Closed petition Remove breed specific legislation. Consider alternative methods for dog control.
Remove breed specific provisions in the Dangerous Dogs Act 1991. We believe this legislation is unfair, not fit for purpose and has not had the desired results of limiting dog bites. It has had the result of family pets being destroyed, causing devastation to many families.
I believe that the current legislation is causing more harm than good. I have seen horrific accounts of how this legislation is being enforced.
I believe that it is primarily the rearing of a dog that determines the behaviour and not the breed. Dogs shouldn't be destroyed because of their breed.
This petition is closed All petitions run for 6 months
This response was given on 21 December 2023
Following a concerning rise in attacks and fatalities caused by XL Bully type dogs, the Government has added this breed to the list of dogs banned under the Dangerous Dogs Act 1991.
We recognise that some people are opposed to breed specific legislation and to the Government’s decision to add the ‘XL Bully’ to the list of types of dog prohibited under the Dangerous Dogs Act 1991. However, the Government firmly believes that these restrictions are necessary for public safety. We must balance the views of those who want to repeal or amend breed specific legislation with our responsibility to ensure that the public is properly protected from dog attacks.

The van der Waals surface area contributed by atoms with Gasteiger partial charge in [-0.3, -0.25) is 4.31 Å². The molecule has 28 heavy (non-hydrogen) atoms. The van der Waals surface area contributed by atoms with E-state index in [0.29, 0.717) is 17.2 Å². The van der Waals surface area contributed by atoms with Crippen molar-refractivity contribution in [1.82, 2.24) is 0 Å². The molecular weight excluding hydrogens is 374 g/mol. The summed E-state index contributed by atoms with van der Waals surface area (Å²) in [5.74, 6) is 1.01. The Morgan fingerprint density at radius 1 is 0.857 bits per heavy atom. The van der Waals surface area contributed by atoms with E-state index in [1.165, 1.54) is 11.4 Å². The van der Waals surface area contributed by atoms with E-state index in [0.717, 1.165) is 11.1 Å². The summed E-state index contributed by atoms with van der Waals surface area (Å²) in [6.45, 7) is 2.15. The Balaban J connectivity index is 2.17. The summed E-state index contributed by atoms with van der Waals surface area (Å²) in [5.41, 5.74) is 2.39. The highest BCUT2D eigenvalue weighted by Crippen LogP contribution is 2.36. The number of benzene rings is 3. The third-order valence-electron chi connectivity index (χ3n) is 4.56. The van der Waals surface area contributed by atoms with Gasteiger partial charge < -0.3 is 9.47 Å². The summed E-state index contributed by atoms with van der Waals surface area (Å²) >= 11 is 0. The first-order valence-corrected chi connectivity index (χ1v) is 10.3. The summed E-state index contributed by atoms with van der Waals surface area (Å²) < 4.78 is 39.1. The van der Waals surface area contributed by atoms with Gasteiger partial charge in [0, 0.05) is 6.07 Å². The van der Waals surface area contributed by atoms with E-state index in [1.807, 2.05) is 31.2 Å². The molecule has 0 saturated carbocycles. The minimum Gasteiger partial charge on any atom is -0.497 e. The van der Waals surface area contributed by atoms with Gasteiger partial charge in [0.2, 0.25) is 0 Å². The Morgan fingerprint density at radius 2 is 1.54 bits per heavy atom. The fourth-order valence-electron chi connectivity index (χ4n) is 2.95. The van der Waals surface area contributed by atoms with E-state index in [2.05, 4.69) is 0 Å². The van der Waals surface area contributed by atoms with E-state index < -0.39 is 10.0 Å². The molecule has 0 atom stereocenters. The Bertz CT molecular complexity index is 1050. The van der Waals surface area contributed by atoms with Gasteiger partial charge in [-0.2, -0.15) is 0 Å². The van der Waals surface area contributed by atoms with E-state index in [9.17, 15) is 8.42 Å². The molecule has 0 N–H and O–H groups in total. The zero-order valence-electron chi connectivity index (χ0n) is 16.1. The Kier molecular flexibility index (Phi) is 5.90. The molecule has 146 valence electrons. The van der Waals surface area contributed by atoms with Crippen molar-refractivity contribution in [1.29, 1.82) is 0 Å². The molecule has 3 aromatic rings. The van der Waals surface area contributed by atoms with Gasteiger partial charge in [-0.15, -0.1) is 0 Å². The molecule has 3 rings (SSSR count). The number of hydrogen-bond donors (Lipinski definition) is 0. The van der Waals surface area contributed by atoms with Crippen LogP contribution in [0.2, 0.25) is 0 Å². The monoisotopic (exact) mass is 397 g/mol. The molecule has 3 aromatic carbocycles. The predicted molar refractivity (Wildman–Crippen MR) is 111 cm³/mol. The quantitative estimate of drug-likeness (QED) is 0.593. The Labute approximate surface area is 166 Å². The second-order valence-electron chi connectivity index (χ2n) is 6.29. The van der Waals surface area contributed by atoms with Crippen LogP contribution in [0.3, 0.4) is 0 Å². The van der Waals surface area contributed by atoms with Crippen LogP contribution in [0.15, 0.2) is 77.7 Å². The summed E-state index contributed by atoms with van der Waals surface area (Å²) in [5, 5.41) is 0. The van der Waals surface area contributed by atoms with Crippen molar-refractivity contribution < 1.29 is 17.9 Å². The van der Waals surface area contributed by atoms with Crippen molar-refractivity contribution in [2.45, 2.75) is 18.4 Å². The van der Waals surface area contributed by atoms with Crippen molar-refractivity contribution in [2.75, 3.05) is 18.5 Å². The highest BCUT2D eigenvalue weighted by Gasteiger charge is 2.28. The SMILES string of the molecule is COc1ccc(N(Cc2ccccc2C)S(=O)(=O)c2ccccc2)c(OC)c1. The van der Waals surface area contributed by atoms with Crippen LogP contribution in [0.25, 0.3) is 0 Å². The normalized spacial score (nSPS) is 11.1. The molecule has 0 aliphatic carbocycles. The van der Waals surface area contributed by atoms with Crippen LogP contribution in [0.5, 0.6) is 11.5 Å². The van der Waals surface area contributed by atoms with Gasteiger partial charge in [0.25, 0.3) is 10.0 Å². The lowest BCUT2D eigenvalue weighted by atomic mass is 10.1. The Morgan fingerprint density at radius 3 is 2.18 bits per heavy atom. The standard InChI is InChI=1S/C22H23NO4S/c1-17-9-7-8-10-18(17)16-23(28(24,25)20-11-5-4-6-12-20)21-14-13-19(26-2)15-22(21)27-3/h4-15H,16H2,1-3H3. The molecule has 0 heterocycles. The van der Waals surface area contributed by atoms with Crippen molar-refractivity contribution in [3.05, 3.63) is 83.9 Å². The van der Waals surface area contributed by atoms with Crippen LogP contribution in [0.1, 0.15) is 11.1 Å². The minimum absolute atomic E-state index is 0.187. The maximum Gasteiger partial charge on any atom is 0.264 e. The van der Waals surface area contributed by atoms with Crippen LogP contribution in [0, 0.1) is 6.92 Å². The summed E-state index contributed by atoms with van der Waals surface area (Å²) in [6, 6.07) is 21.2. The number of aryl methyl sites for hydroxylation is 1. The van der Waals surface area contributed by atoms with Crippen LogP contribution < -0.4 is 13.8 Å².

We have seen an increase in dog attacks in recent years, including those causing injuries and fatalities, with the XL Bully being disproportionally involved in this rise. That is why we have taken decisive action to add XL Bully breed types to the list of breeds prohibited by the Dangerous Dogs Act 1991.
We are supporting the police to deliver additional training to officers to make sure the ban is effectively enforced. We also continue to focus our efforts on ensuring that the full range of existing powers to tackle dog control issues are effectively applied across all breeds of dog. We will be continuing to work with the police, local authorities and animal welfare groups to help prevent attacks by encouraging responsible dog ownership, to ensure dog control issues are addressed before they escalate and to make sure the full force of the law is applied.
Owners whose dogs are dangerously out of control are already breaking the law, and we already have a full range of powers to apply penalties to them. Under the Dangerous Dogs Act, any dog that is dangerously out of control can be euthanised and their owners put in prison for up to 14 years and be banned from ever owning a dog.
We are also considering the role of education and training (for both dogs and their owners) in reducing the risk of dog attacks, as well as considering how we can improve data collection and recording and enforcement practices. Conclusions from this work are expected in due course These should address all aspects of tackling irresponsible dog ownership effectively, from prevention to robust, consistent enforcement, focussing on owners as well as on their dogs.
Department for Environment, Food and Rural Affairs